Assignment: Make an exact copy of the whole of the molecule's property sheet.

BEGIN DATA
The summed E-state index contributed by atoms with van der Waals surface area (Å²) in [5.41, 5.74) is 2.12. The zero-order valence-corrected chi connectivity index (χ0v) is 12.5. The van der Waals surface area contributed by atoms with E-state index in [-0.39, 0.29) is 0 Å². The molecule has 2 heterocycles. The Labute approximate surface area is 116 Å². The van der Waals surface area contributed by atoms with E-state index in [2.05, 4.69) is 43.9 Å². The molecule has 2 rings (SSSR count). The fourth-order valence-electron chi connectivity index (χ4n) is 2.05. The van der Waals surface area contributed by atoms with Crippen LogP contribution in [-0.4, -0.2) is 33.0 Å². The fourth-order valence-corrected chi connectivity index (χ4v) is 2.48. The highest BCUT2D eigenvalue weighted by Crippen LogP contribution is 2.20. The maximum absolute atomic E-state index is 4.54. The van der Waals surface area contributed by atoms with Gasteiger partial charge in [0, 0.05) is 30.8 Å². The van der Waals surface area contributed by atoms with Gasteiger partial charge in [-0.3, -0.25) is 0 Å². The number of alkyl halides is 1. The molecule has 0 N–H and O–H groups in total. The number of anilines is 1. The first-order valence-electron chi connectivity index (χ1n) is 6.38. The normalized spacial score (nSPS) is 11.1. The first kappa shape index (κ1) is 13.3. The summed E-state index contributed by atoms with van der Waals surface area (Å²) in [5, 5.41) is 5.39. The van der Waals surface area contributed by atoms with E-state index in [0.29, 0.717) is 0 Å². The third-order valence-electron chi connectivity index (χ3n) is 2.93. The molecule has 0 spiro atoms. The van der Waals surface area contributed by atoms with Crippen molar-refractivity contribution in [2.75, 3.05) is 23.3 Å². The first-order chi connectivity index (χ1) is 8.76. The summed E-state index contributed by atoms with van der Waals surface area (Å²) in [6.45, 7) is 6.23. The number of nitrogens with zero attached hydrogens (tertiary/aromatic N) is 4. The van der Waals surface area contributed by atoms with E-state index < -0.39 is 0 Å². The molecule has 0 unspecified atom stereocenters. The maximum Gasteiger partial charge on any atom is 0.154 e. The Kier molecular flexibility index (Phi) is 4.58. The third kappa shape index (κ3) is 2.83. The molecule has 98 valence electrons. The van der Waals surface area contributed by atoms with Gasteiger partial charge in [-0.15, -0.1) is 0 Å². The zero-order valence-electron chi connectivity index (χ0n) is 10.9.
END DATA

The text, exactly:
The summed E-state index contributed by atoms with van der Waals surface area (Å²) in [5.41, 5.74) is 2.12. The zero-order valence-corrected chi connectivity index (χ0v) is 12.5. The van der Waals surface area contributed by atoms with E-state index in [-0.39, 0.29) is 0 Å². The molecule has 2 heterocycles. The Labute approximate surface area is 116 Å². The van der Waals surface area contributed by atoms with E-state index in [2.05, 4.69) is 43.9 Å². The molecule has 2 rings (SSSR count). The fourth-order valence-electron chi connectivity index (χ4n) is 2.05. The van der Waals surface area contributed by atoms with Crippen LogP contribution in [-0.4, -0.2) is 33.0 Å². The fourth-order valence-corrected chi connectivity index (χ4v) is 2.48. The highest BCUT2D eigenvalue weighted by Crippen LogP contribution is 2.20. The maximum absolute atomic E-state index is 4.54. The van der Waals surface area contributed by atoms with Gasteiger partial charge in [0, 0.05) is 30.8 Å². The van der Waals surface area contributed by atoms with Gasteiger partial charge in [-0.3, -0.25) is 0 Å². The number of alkyl halides is 1. The molecule has 0 N–H and O–H groups in total. The number of anilines is 1. The first-order valence-electron chi connectivity index (χ1n) is 6.38. The normalized spacial score (nSPS) is 11.1. The first kappa shape index (κ1) is 13.3. The summed E-state index contributed by atoms with van der Waals surface area (Å²) in [5, 5.41) is 5.39. The van der Waals surface area contributed by atoms with E-state index in [0.29, 0.717) is 0 Å². The third-order valence-electron chi connectivity index (χ3n) is 2.93. The molecule has 0 spiro atoms. The van der Waals surface area contributed by atoms with Crippen molar-refractivity contribution in [2.75, 3.05) is 23.3 Å². The first-order chi connectivity index (χ1) is 8.76. The summed E-state index contributed by atoms with van der Waals surface area (Å²) in [6.45, 7) is 6.23. The number of nitrogens with zero attached hydrogens (tertiary/aromatic N) is 4. The van der Waals surface area contributed by atoms with E-state index < -0.39 is 0 Å². The molecule has 0 unspecified atom stereocenters. The maximum Gasteiger partial charge on any atom is 0.154 e. The Kier molecular flexibility index (Phi) is 4.58. The third kappa shape index (κ3) is 2.83. The molecule has 98 valence electrons. The van der Waals surface area contributed by atoms with Gasteiger partial charge in [-0.15, -0.1) is 0 Å². The zero-order valence-electron chi connectivity index (χ0n) is 10.9.